At the Battle of Actium on September 2, 31 BC. AD, Marc Antoine and Cleopatre are beaten and flee, pursued by Octave who invades Egypt. Cleopatra tries to negotiate with Octavian to keep her throne. After the double suicide of Mark Antony and Cleopatra, Egypt became a Roman province under the direct control of Octavian. The latter dedicates a temple to the Divine Julius, that is to say to his adoptive father, Caesar, deified after his death, at the place where his funeral took place. He thus recalls that he is the son of a deified. Octavian receives the imperium, which allows him to rule the provinces containing legions, the other provinces being administered by the Senate.

Augustus, the founder of the Roman Empire

The reforms of the Roman Republic initiated by Julius Caesar having been interrupted by his assassination in 1944, it was his grandson Octave who was responsible for continuing the transformation of the Roman political regime. In 27 BC BC, the Senate awarded Octavian the title of Augustus ("consecrated" or "divine"), which later became synonymous with emperor, and that of princeps ("the first"). Continuing his habit of obtaining a prerogative without the associated office, Augustus was granted the tribunician power, the prerogative of the tribunes of the plebs (which Augustus could not be anyway, this magistracy being reserved for plebeians and prohibited for patricians), which allows him to veto laws, to convene the Senate and to propose laws, and confers on it inviolability (it is forbidden to do him the slightest harm or ignore his veto). This tribunician power will be renewed each year. In 13 BC AD, he becomes Pontifex maximus ("Grand Pontiff"), thus ensuring control over religion.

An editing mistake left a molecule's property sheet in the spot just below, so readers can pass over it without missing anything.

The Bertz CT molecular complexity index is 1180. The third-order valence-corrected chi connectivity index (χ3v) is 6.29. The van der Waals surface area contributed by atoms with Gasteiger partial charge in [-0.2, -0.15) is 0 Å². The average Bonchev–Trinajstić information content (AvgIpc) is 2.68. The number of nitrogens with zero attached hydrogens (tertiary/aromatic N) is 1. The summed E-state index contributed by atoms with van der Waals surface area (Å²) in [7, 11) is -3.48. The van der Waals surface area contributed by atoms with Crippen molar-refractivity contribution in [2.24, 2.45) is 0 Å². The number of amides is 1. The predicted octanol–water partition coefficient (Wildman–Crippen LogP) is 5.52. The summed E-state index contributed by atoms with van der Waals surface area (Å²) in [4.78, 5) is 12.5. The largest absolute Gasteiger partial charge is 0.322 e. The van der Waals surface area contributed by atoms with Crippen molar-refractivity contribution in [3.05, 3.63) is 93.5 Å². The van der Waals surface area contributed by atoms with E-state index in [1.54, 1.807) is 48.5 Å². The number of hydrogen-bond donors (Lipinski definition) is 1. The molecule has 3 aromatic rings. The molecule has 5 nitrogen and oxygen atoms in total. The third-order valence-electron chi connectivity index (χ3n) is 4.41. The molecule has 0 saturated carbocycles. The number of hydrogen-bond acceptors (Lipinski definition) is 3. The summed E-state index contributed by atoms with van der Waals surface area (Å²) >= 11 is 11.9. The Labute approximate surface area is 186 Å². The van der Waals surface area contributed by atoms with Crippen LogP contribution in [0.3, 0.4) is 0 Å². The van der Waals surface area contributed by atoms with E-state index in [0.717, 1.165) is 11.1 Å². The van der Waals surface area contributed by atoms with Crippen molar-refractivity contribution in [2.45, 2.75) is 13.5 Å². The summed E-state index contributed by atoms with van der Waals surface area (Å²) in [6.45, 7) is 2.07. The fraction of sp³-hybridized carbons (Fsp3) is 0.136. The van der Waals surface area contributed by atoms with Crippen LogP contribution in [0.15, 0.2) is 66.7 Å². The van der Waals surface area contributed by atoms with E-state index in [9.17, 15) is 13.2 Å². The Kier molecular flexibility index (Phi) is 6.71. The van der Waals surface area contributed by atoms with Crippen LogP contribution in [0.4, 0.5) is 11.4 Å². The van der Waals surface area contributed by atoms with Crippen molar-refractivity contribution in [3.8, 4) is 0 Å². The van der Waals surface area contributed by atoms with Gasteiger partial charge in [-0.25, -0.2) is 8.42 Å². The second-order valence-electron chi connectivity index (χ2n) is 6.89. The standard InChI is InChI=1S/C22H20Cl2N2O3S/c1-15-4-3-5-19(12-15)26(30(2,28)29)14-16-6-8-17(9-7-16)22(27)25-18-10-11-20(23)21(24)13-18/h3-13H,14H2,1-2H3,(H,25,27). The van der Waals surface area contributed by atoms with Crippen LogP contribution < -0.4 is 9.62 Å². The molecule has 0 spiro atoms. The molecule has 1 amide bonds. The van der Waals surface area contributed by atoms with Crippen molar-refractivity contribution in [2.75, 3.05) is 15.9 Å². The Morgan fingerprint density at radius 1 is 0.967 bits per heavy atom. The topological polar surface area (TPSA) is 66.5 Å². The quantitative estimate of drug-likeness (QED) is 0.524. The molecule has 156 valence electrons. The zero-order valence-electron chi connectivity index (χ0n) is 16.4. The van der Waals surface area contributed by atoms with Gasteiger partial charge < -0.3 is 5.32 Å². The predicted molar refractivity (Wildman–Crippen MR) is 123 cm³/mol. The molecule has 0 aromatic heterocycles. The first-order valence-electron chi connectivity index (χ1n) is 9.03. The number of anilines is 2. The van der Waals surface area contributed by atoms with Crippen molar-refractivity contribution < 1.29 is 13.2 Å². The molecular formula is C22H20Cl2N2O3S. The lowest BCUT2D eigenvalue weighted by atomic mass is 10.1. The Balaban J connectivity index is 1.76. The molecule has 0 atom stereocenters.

Thus, without radically upsetting the functioning of institutions, Augustus fashioned a new regime, the principate, thanks to which the predominance of a single man, the princeps, in state affairs was recognized: the republican institutions remained (comitia , Senate, magistracy), but gradually lose their prerogatives. The absolute authority of Augustus is assured to him by the accumulation of powers. Augustus (like his successors) did not carry a royal title. He was only called the "Prime" (princeps, where the word "prince" comes from). Augustus restored peace to the Roman Empire after a long period of civil war, bequeathing it a strong and efficient system of provincial government, contributing to the stability and development of the Empire for the next two centuries.

The heirs of Augustus

Without male descendants, Octave Auguste appointed his stepson Tiberius to succeed him. the latter would prove to be a skilful administrator, consolidating public finances and imposing strict discipline on the army. The end of his reign as Tiberius, who retired to a sumptuous villa in Capri, was marked by many plots, including that of Sejanus, the praetorian prefect. It won't be the last time the Praetorian Guard interferes in Roman political life, making and defeating emperors.

The third Roman Emperor Caligula, will make himself infamous for his bloodthirsty madness. In 41, the soldiers of his praetorian guard assassinate him and proclaim his uncle Claudius emperor, imposing him on the Senate. Claudius strengthened the borders of the empire by conquering the provinces of Judea and Thrace, then Brittany. He also developed the administration, from which he freed the staff, thereby strengthening his power to the detriment of the Republican magistrates. Finally, he facilitated access to the Senate, and more widely granted the right of citizenship to local elites. A shrewd and competent emperor, he died of poison in 54, probably on the orders of his wife Agrippina. Nero, the latter's son, is proclaimed emperor…. by the Praetorian Guard.